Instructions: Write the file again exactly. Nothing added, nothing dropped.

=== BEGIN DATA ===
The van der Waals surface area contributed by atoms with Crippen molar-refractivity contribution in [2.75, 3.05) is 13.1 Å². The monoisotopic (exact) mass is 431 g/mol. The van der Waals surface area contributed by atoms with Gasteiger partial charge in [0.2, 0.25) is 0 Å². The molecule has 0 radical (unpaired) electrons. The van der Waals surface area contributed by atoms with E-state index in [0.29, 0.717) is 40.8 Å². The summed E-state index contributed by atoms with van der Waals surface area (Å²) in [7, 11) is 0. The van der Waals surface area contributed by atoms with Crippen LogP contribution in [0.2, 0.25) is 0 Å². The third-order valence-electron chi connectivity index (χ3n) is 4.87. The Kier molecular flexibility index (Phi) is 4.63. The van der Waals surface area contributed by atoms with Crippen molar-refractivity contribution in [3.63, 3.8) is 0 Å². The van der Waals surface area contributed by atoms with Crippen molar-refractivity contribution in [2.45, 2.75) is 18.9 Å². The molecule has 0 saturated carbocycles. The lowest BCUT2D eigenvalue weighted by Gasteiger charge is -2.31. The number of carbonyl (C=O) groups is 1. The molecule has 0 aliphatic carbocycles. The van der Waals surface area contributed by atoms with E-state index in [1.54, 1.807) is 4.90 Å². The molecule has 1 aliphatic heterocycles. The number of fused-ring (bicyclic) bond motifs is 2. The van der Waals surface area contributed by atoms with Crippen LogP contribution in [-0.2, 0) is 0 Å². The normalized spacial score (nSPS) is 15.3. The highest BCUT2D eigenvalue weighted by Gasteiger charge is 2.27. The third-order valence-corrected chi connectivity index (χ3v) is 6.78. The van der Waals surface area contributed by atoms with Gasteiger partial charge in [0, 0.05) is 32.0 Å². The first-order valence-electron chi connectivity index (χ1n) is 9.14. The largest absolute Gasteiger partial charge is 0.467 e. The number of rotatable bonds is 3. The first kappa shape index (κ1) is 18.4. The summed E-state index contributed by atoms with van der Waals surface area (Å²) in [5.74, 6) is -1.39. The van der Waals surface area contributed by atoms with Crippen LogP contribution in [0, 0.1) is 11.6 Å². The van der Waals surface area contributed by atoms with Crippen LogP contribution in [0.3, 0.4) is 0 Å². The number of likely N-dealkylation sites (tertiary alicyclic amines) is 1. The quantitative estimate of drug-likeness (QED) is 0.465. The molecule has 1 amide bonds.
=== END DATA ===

The van der Waals surface area contributed by atoms with Crippen molar-refractivity contribution in [2.75, 3.05) is 13.1 Å². The monoisotopic (exact) mass is 431 g/mol. The van der Waals surface area contributed by atoms with Gasteiger partial charge in [0.2, 0.25) is 0 Å². The molecule has 0 radical (unpaired) electrons. The van der Waals surface area contributed by atoms with E-state index in [0.29, 0.717) is 40.8 Å². The summed E-state index contributed by atoms with van der Waals surface area (Å²) in [7, 11) is 0. The van der Waals surface area contributed by atoms with Crippen LogP contribution in [0.2, 0.25) is 0 Å². The third-order valence-electron chi connectivity index (χ3n) is 4.87. The Kier molecular flexibility index (Phi) is 4.63. The van der Waals surface area contributed by atoms with Crippen molar-refractivity contribution in [3.63, 3.8) is 0 Å². The van der Waals surface area contributed by atoms with Crippen molar-refractivity contribution in [2.45, 2.75) is 18.9 Å². The molecule has 0 saturated carbocycles. The lowest BCUT2D eigenvalue weighted by Gasteiger charge is -2.31. The number of carbonyl (C=O) groups is 1. The molecule has 0 aliphatic carbocycles. The van der Waals surface area contributed by atoms with E-state index in [1.54, 1.807) is 4.90 Å². The molecule has 1 aliphatic heterocycles. The number of fused-ring (bicyclic) bond motifs is 2. The van der Waals surface area contributed by atoms with Crippen LogP contribution in [-0.2, 0) is 0 Å². The normalized spacial score (nSPS) is 15.3. The highest BCUT2D eigenvalue weighted by Gasteiger charge is 2.27. The third-order valence-corrected chi connectivity index (χ3v) is 6.78. The van der Waals surface area contributed by atoms with Gasteiger partial charge in [0, 0.05) is 32.0 Å². The first-order valence-electron chi connectivity index (χ1n) is 9.14. The largest absolute Gasteiger partial charge is 0.467 e. The number of rotatable bonds is 3. The first kappa shape index (κ1) is 18.4. The summed E-state index contributed by atoms with van der Waals surface area (Å²) in [5.74, 6) is -1.39. The van der Waals surface area contributed by atoms with Crippen LogP contribution in [0, 0.1) is 11.6 Å². The van der Waals surface area contributed by atoms with Crippen LogP contribution in [0.3, 0.4) is 0 Å². The number of likely N-dealkylation sites (tertiary alicyclic amines) is 1. The quantitative estimate of drug-likeness (QED) is 0.465. The molecule has 1 amide bonds.